Open, but cautiously so
Updated: Aug 4, 2019
Man, I got whomped recently. I put myself out there and I felt like I got a giant punch in the gut for my efforts. I was down for the count for three days. I barely left the house.
We all know putting yourself out there can be a tough business. But I think, even tougher to learn than putting yourself out there in the first place, is learning to put yourself out there with intention, thoughtfulness, and a healthy dose of reality about how it might be received.
In other words, you can’t just go babbling to everyone about everything; not everyone is ready for that. Even if the stuff you have to share is really, really good - like my stuff was.
And what if the stuff you have to share is difficult? What if it’s about something you did to hurt that person? Maybe you’ve worked through it, feel good about where you are, and you just want to share what you’ve learned so you guys can connect, heal, move on.
Or what if it’s about something totally outside of the two of you and they have difficult feelings about it that have nothing at all to do with you, but instead are about something they haven’t worked through from a similar experience with someone else?
The list of the ways in which relationships can be complicated is endless. And it can be really tempting I know, to use these awful times of maybe putting yourself out there and it not being well-received, which leaves you feeling sad and disappointed, as an excuse to stop doing it at all. But that is not the answer. I repeat that is NOT the answer.
Putting yourself out there - that is to say, opening up, being vulnerable - is essential to getting your emotional needs met. (Trust me if it wasn’t, I would have found a way by now to do it completely solo.) So we can’t and wouldn’t want to just stop.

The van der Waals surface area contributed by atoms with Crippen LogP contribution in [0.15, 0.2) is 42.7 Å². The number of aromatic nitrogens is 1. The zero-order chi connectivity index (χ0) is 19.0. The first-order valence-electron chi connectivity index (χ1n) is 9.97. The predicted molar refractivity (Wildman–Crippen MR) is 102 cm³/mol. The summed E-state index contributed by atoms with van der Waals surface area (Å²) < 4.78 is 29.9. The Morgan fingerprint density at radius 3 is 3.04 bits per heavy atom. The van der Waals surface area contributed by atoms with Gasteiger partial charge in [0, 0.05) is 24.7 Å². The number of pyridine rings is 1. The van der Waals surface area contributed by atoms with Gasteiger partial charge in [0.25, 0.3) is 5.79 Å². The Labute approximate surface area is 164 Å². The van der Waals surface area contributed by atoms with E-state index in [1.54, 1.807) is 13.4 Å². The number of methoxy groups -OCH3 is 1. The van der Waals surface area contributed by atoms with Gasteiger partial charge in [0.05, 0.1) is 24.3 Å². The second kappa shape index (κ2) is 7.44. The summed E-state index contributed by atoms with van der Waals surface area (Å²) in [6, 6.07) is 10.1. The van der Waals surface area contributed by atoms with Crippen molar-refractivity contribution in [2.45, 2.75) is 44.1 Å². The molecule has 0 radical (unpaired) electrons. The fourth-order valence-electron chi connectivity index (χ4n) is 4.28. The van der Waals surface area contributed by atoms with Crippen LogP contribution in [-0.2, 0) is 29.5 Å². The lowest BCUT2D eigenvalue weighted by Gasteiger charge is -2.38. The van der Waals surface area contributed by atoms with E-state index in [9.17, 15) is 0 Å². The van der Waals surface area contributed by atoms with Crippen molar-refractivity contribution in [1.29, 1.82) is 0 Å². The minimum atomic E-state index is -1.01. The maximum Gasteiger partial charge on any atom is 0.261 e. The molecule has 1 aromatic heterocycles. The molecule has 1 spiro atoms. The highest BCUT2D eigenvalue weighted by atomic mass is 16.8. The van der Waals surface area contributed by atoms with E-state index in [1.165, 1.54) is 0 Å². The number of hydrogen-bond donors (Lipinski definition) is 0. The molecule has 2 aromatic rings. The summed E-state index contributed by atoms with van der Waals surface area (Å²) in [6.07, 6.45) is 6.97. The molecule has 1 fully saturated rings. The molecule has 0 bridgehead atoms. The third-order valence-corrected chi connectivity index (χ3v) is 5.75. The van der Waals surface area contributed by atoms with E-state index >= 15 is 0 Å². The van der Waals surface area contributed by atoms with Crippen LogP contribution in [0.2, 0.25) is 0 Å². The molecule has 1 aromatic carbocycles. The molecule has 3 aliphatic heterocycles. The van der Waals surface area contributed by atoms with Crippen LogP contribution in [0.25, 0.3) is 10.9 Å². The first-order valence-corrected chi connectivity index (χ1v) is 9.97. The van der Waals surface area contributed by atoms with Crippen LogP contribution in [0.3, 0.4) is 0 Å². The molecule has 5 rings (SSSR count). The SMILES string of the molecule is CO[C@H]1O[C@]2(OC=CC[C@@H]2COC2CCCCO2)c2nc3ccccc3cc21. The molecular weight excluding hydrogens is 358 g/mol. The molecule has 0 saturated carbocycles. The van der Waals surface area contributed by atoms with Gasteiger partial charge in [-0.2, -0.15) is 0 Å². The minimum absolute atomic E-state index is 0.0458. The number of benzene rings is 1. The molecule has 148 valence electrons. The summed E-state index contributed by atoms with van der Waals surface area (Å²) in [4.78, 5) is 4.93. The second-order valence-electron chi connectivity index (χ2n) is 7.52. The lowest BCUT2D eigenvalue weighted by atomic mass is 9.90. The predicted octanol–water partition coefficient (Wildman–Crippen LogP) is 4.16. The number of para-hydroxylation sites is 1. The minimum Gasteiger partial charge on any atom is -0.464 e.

But others are just human after all like we are.
Some people are really, really good at being there for you when you’re down, but they may not be as able to be there for you when things are going well. I know, I know, this sucks when you want the people you love and who love you to be happy for you but give them a break. They’re doing the best they can.
Of course, it can be the other way around too. Some people might only be able to handle happy; positive! It can be tough for them to hear another person’s struggles.
Whatever the case, the answer here is not to stop sharing, but to just understand what you can and cannot share with certain people. That’s not being inauthentic or being untrue to yourself, that’s caring for yourself and for your relationship with that person in a really special way. That’s being absolutely authentic and accepting of both your needs.
And staying open, but cautiously so, allows us the opportunity to bring new people into our lives. New people to give us fresh perspectives, to support and encourage our new ideas. It is my experience that these new people are the ones who truly foster growth and learning.
It allows us the opportunity to appreciate those already in our lives too. To realize that as we move through life, our needs change, we change, and so must those relationships change as well. This I would argue is where the really, really deep stuff happens.
So even when it feels tough, and like you’d be better off contracting your world down to a party of one, think of all you’d miss out on. You’d miss laughing together, crying together; sharing your achievements, sharing a great conversation. You’d miss getting to know them, know their story; learning how they are like you, how they are different.
Yes, some things might be simpler, but I doubt they would be as rich, as full, as worthwhile. Because humans are meant to be together and our best lives are ones that are shared.